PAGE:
The first of these is the Reactive Method which focuses on resolving unexpected resource demand. The most widely used example of a reactive solution is VMware’s Distributed Resource Scheduler, or DRS. As the day progresses, workloads may need more resources, which can lead to contention on the host. The reactive method moves VMs around to ensure all workloads get the resources they need and applications remain healthy. Note this method needs only a minimal amount of VMs to be moved in order to be effective, which means minimal overhead. The reactive method only moves VMs when contention approaches, so it’s possible (however remote) for users to feel some effects of the contention before it’s resolved.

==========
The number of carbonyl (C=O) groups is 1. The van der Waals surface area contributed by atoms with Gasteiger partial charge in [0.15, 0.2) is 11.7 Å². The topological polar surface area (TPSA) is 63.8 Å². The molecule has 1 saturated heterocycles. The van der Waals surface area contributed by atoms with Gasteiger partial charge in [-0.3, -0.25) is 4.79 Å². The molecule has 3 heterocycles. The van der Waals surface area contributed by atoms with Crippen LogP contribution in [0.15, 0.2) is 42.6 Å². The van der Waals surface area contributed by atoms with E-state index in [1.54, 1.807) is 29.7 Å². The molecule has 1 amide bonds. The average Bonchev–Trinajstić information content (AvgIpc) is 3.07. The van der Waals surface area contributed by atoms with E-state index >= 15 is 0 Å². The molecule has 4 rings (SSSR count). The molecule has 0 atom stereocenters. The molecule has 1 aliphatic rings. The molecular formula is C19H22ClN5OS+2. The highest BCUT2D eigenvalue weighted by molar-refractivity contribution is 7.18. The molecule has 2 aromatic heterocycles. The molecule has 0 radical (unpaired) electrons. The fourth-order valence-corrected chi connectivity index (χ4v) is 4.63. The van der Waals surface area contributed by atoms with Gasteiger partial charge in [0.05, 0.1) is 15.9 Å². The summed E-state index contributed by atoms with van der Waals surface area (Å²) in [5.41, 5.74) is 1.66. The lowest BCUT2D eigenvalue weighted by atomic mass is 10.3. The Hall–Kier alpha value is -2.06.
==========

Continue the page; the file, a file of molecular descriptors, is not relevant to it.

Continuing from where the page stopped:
Learn more about the other methods available with predictive DRS in the original article on VMware Cloud Management blog site.
This is super exciting news. There are two features in particular that I am very excited to see in vSphere 6.5.
vSphere Integrated Containers – Run docker containers natively (well almost) on top of vSphere. VIC as it has been coined allows you to use the Docker API to spin up Docker containers inside a vSphere VM container. The vSphere VM container runs a super small version of PhotonOS that allows the container to run inside the VM container. This now allows you to run Docker containers with all the benefits of vSphere VM’s with the exception of NSX at the moment. However your containersa can take advantage of another new much anticipated feature.